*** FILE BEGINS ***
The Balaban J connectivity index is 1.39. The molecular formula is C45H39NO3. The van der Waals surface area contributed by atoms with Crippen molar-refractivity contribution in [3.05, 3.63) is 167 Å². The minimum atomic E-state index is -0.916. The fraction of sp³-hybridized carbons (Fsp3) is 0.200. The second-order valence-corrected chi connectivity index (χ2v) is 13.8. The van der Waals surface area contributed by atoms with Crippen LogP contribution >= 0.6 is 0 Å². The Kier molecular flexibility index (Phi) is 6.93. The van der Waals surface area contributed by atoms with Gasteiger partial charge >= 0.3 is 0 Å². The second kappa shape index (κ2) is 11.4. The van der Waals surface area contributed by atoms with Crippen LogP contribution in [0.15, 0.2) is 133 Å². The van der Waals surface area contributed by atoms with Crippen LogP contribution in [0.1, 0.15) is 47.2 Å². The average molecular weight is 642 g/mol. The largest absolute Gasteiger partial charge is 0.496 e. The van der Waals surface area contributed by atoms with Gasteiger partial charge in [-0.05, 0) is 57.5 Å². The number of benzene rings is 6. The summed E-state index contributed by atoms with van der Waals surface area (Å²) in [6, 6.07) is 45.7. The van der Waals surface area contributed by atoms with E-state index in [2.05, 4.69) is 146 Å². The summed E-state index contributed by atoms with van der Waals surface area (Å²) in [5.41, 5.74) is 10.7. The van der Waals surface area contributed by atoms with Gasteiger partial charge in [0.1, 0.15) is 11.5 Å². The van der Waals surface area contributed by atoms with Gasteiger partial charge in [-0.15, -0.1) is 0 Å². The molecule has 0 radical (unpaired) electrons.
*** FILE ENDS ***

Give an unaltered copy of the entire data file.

The Balaban J connectivity index is 1.39. The molecular formula is C45H39NO3. The van der Waals surface area contributed by atoms with Crippen molar-refractivity contribution in [3.05, 3.63) is 167 Å². The minimum atomic E-state index is -0.916. The fraction of sp³-hybridized carbons (Fsp3) is 0.200. The second-order valence-corrected chi connectivity index (χ2v) is 13.8. The van der Waals surface area contributed by atoms with Crippen LogP contribution >= 0.6 is 0 Å². The Kier molecular flexibility index (Phi) is 6.93. The van der Waals surface area contributed by atoms with Gasteiger partial charge >= 0.3 is 0 Å². The second kappa shape index (κ2) is 11.4. The van der Waals surface area contributed by atoms with Crippen LogP contribution in [0.15, 0.2) is 133 Å². The van der Waals surface area contributed by atoms with Crippen LogP contribution in [0.1, 0.15) is 47.2 Å². The average molecular weight is 642 g/mol. The largest absolute Gasteiger partial charge is 0.496 e. The van der Waals surface area contributed by atoms with Gasteiger partial charge in [-0.05, 0) is 57.5 Å². The number of benzene rings is 6. The summed E-state index contributed by atoms with van der Waals surface area (Å²) in [6, 6.07) is 45.7. The van der Waals surface area contributed by atoms with E-state index in [2.05, 4.69) is 146 Å². The summed E-state index contributed by atoms with van der Waals surface area (Å²) in [5.41, 5.74) is 10.7. The van der Waals surface area contributed by atoms with Gasteiger partial charge in [0.1, 0.15) is 11.5 Å². The van der Waals surface area contributed by atoms with Gasteiger partial charge in [-0.15, -0.1) is 0 Å². The molecule has 0 radical (unpaired) electrons.